The Beethoven Quartet Companion by Robert Winter
My rating: 3 of 5 stars
Let's begin with a quiz: "Slowly, slowly, the melody unfolded itself. The archaic Lydian harmonies hung on the air. It was an unimpassioned music, transparent, pure, and crystalline, like a tropical sea, an Alpine lake. Water on water, calm sliding over calm; the according of level horizons and waveless expanses, a counterpoint of serenities." Which famous English author wrote these sentences about Ludwig van Beethoven's String Quartet No. 15 op. 132? (The answer can be found below.)
My fascination with Beethoven's string quartets, particularly the so-called Late Quartets, dates back to the late 1960s or early 1970s, about the same time that I read the novel, which contains the passage quoted above. "The Beethoven Quartet Companion" is a collection of musicological essays edited by Robert Winter and Robert Martin that offer a wealth of information about the quartets, their audiences, and performances. Alas, being totally illiterate in music theory, I can understand only fragments of the text, mostly the ones with sociological bent.
We learn about the audiences of the quartets and about the history of performances in their first 100 years. The third essay deals with an oft-discussed yet still controversial issue of Beethoven's turn from classicism to romanticism. The next chapter, my favorite, is a study of the city of Vienna in Beethoven's times and the sociology of concert goers in those times. The fifth essay presents a player's perspective on performing the quartets. Robert Martin, a member of the Sequoia String Quartet and one of the editors of the collection, writes about the rehearsal process and about various decisions that the performers need to make. The last part of the collection, by far the longest, contains extremely detailed musical analyses of every one out of 17 quartets (the String Quartet in F major is included here, in addition to the canonical sixteen).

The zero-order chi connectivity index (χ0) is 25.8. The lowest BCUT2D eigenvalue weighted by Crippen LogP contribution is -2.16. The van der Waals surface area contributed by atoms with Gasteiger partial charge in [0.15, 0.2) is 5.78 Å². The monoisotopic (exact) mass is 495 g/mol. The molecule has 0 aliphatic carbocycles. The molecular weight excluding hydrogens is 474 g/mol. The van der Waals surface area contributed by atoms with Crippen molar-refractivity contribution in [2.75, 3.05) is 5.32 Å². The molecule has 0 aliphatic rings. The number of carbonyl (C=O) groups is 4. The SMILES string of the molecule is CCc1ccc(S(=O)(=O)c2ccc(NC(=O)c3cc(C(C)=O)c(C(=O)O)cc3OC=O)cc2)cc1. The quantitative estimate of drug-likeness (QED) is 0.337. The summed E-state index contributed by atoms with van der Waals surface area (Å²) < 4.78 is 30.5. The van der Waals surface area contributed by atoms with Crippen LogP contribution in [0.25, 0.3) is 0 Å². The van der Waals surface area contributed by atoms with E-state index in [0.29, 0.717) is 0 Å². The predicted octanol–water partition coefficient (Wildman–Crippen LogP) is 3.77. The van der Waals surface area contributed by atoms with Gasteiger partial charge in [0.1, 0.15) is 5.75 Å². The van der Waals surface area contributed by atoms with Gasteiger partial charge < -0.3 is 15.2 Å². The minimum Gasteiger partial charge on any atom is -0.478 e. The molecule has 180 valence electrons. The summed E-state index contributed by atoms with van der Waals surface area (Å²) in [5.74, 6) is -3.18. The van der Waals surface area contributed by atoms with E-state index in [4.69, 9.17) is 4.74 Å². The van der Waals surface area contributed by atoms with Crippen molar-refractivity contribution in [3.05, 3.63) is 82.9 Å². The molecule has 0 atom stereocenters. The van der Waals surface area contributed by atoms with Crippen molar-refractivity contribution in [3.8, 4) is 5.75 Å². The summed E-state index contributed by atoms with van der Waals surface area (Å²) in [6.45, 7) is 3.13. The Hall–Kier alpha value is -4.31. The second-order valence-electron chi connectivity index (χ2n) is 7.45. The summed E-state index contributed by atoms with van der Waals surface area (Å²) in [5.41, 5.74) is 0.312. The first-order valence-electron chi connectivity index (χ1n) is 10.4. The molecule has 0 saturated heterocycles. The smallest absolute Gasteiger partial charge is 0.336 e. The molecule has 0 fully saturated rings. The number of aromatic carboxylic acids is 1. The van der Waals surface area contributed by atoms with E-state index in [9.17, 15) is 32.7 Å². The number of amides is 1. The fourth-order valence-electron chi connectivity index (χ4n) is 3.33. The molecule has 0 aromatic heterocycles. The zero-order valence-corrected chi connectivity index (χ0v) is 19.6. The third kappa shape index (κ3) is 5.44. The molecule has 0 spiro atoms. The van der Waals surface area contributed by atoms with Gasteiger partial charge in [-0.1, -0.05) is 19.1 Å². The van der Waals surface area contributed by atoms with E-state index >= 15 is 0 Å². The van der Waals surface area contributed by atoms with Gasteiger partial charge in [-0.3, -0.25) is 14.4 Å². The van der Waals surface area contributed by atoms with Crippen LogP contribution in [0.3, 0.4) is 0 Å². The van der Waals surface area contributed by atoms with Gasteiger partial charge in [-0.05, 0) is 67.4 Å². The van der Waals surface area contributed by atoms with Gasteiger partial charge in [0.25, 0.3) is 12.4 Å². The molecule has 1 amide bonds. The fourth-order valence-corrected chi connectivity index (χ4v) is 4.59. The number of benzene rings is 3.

Although I love listening to all Beethoven's string quartets, the late ones - the ones that that were termed "incomprehensible and impenetrable", "abstract", and "unsettling" by 1820s listeners - are my favorites. I think it is precisely their "abstractness" (for the lack of a better word) that attracts me. The "Große Fuge" op. 133, which was originally written to serve as the last movement of quartet op. 130, is one of the most awe-inspiring pieces of music I have heard in my life. It has always sounded to me as if it were composed in the Twentieth century rather than in 1826. Igor Stravinsky once said that "Große Fuge" is an "absolutely contemporary piece of music that will be contemporary forever."
Wishing that I could understand at least a little of musical theory, I definitely recommend this collection, as a must read for Beethoven aficionados. (Answer to the quiz: Aldous Huxley, in "Point Counter Point".)
Three and a quarter stars.
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